I think the space in between the big stuff is where we learn all the lessons and then grow and change from there. I like music that moves me and makes me feel identified with, so that is what I tend to write.
But there is nothing wrong with a fun pop song that you roll the windows down to and sing at the top of your lungs just because it feel good. Like I said though, I have kids and they are listening to music for themselves and learning what they like and don't like, so I gotta roll with the punches when Selena Gomez and Skrillex dominate my car. I just always tell my kids, that for every one song they pick, they have to trade me for Bob Dylan tune...which they HATE!
Sketch: I recently read an interview with Lyle Lovett where he said: “I’ve always thought that writing isn’t really that hard. It’s having a good idea that’s hard.” As a singer/songwriter would you agree or disagree with this statement? Why?
Shellee: Hhmmm..that question makes my brain hurt, Sketch! It's kinda chicken/egg-esque.
But I would have to say that I am not the type of writer who sits around thinking of ideas to write songs about. I do have writer friends like that and they will say, "I have this idea for a song..." But I think writing is a lot like therapy for me and when there is something to write about, I write about it. And honestly, I don't really care if it is a "good idea", as much as if it is a story people can relate to.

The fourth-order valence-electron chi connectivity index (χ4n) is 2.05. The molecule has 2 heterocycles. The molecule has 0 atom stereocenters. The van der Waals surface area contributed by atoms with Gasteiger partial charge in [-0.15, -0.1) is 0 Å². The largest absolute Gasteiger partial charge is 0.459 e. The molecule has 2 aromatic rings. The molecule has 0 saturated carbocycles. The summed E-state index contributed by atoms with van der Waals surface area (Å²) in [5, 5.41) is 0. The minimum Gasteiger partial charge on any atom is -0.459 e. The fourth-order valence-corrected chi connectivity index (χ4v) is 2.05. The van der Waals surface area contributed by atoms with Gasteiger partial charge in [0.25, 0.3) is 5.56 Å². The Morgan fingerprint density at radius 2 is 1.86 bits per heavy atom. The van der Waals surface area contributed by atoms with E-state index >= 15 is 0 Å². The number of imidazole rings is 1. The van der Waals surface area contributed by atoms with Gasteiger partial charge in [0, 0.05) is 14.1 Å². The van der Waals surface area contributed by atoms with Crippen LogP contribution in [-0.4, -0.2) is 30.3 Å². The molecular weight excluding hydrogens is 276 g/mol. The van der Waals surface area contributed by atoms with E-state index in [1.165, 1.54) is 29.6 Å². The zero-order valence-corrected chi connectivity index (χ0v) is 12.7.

But in the early stages, I never think about if it is a good idea or if people will like it. I just start writing and see where it goes. Then when I am close to finished, I start asking myself about how other will perceive this and relate to it.
Shellee Coley’s Where It Began will hit digital outlets like iTunes on Tuesday, February 28. She has has two CD release concerts scheduled. The first will be on March 2 at Warehouse Live. The second will at Sparkle Event Hall in Conroe, Texas on March 3. For more information visit shelleecoley.com.